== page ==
- What is judo?
- What is the UofT Judo Club about?
- Can I do judo?
- What should I expect in a judo class?
- How do I register with the club?
- I have previous experience, what class should I join?
- Where can I get a judo uniform (judogi)?
- How do I wear and wash the judogi?
- How do I follow judo etiquette?
- As a visitor, can I drop-in for a practice?
- How can I insure against or treat injuries?
- Do you do competitions?
- I have long hair! Wat do?
- I consider myself athletic, but I get exhausted in class. What’s going on?
- I am really tired and sore after judo practices. What’s going on?
- What are some external resources for judo?
- How do I follow news about the UofT Judo Club?
- I have a question not in the FAQ!
Judo (柔道) is a modern martial art created from various unarmed combat traditions by its founder, Jigoro Kano, at around the turn of the 19th century. Kano envisaged judo as a vehicle to preserve jujutsu traditions that were disappearing in modernising Japan by presenting judo as a system for moral and physical development of its practitioners. Accordingly, judo as a practice, like running or yoga, often leads to improvements in fitness and mental wellness. The actual practice of judo centres around the philosophical maxims of “maximum efficiency, minimum effort” and “mutual welfare and benefit”, and is composed mainly of throws, armlocks, pins, and chokes or strangulation techniques taught and practised in a safe and permissive environment.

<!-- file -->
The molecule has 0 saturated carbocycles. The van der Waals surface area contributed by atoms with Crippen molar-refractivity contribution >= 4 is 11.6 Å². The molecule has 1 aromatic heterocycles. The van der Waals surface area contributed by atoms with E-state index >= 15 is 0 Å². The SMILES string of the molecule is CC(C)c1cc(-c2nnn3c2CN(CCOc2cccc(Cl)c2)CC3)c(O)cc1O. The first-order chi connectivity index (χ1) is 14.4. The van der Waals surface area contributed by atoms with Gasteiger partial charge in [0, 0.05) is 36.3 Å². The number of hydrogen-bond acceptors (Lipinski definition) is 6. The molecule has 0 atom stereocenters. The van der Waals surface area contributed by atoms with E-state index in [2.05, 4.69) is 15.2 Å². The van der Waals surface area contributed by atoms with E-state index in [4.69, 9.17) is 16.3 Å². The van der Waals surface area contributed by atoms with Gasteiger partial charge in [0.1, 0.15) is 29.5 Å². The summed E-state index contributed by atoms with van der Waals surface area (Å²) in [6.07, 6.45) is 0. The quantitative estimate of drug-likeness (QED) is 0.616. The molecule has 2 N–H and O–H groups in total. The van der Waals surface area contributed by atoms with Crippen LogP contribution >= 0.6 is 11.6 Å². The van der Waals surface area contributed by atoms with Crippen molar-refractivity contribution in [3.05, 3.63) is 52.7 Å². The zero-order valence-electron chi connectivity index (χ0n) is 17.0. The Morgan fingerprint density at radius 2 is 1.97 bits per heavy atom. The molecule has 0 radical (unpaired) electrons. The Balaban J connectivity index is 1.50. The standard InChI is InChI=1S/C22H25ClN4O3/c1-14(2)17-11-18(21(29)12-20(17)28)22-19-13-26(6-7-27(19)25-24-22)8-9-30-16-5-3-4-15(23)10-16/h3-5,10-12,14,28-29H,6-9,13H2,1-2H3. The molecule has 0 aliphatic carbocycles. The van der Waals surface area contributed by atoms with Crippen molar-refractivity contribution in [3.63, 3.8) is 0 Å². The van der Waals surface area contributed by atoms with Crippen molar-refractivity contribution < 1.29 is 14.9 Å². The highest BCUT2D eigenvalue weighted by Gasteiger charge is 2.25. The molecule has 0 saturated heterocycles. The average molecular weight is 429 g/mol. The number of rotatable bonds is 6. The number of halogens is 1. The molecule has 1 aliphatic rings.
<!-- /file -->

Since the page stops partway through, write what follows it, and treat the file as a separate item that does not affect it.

Today, judo is a popular co-ed martial art and grappling sport for all ages and types, and is a global and Olympic sport since 1964. In addition to the sportive techniques practised in competition (shiai) and free sparring (randori), judo also preserves pre-arranged forms of techniques (kata) that enshrine judo principles as well as traditional jujutsu techniques that cannot be safely practised in a live and non-compliant fashion. Historically, judo has also been strongly influential on other martial arts by pioneering the belt system and keikogi, by emphasising full contact yet safe sparring and competition, and by inspiring the creation of new martial arts. For more information, please read the Wikipedia article on judo and this document by Don Smith and Ben Ganss (pdf). Top
The UofT Judo Club is a non-profit Ulife organisation, UTSU club, and registered activity at Hart House. Although Hart House pays the club for instruction, 100% of the money goes into our club coffers! Judo has been practised at Hart House in one form or another for over forty years. Today, we continue the tradition of teaching and practising recreational judo with all interested parties. We also occasionally hold extracurricular events and social get-togethers when not pyjama wrassling or rolling about trying to apply combat hugs. Our current club constitution can be found here (pdf). Top
Understandably, many people interested in practising judo have some reservations about their suitability. Below are some common issues. If you have a concern otherwise not addressed below (e.g. private health issue), please talk to one of our instructors.
For those who wear corrective lenses, while one cannot wear glasses during actual drilling or sparring, it is helpful to bring the glasses to be able to watch demonstration of techniques. It may also be helpful to bring a protective case to store away glasses. Some judo practitioners also use contact lenses, typically disposable contacts. However, one does not need perfect vision to do judo. Indeed, paralympic judo is practised by athletes who are legally blind!